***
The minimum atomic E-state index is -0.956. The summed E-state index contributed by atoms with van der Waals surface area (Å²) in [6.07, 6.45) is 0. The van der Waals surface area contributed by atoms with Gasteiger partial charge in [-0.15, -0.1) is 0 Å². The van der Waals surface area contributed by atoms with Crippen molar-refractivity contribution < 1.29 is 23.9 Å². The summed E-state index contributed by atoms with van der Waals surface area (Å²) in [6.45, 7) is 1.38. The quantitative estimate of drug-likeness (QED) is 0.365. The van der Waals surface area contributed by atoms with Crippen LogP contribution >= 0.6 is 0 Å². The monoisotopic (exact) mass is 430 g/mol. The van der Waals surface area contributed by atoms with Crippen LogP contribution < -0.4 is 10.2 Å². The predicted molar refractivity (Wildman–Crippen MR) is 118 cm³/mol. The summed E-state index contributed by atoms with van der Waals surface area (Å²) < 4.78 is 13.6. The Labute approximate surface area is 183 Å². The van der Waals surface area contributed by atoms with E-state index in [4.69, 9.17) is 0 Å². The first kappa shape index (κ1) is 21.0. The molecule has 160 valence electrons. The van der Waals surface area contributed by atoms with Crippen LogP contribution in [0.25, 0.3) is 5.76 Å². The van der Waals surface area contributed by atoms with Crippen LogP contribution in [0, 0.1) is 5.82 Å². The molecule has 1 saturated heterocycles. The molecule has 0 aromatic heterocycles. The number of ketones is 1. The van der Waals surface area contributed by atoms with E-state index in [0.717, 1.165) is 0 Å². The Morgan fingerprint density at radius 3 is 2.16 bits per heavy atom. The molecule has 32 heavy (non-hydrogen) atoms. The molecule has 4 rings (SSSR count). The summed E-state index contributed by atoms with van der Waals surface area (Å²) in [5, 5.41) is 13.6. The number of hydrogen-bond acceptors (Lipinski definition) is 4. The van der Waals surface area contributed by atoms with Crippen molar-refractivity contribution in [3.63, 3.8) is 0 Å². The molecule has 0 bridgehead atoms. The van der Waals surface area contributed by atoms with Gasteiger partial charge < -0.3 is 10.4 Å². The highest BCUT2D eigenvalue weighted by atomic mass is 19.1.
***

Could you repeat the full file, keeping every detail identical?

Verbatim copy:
The minimum atomic E-state index is -0.956. The summed E-state index contributed by atoms with van der Waals surface area (Å²) in [6.07, 6.45) is 0. The van der Waals surface area contributed by atoms with Gasteiger partial charge in [-0.15, -0.1) is 0 Å². The van der Waals surface area contributed by atoms with Crippen molar-refractivity contribution < 1.29 is 23.9 Å². The summed E-state index contributed by atoms with van der Waals surface area (Å²) in [6.45, 7) is 1.38. The quantitative estimate of drug-likeness (QED) is 0.365. The van der Waals surface area contributed by atoms with Crippen LogP contribution >= 0.6 is 0 Å². The monoisotopic (exact) mass is 430 g/mol. The van der Waals surface area contributed by atoms with Crippen LogP contribution < -0.4 is 10.2 Å². The predicted molar refractivity (Wildman–Crippen MR) is 118 cm³/mol. The summed E-state index contributed by atoms with van der Waals surface area (Å²) < 4.78 is 13.6. The Labute approximate surface area is 183 Å². The van der Waals surface area contributed by atoms with E-state index in [4.69, 9.17) is 0 Å². The first kappa shape index (κ1) is 21.0. The molecule has 160 valence electrons. The van der Waals surface area contributed by atoms with Crippen LogP contribution in [0.25, 0.3) is 5.76 Å². The van der Waals surface area contributed by atoms with Crippen LogP contribution in [0, 0.1) is 5.82 Å². The molecule has 1 saturated heterocycles. The molecule has 0 aromatic heterocycles. The number of ketones is 1. The van der Waals surface area contributed by atoms with E-state index in [0.717, 1.165) is 0 Å². The Morgan fingerprint density at radius 3 is 2.16 bits per heavy atom. The molecule has 32 heavy (non-hydrogen) atoms. The molecule has 4 rings (SSSR count). The summed E-state index contributed by atoms with van der Waals surface area (Å²) in [5, 5.41) is 13.6. The number of hydrogen-bond acceptors (Lipinski definition) is 4. The van der Waals surface area contributed by atoms with Crippen molar-refractivity contribution in [3.63, 3.8) is 0 Å². The molecule has 0 bridgehead atoms. The van der Waals surface area contributed by atoms with Gasteiger partial charge < -0.3 is 10.4 Å². The highest BCUT2D eigenvalue weighted by atomic mass is 19.1.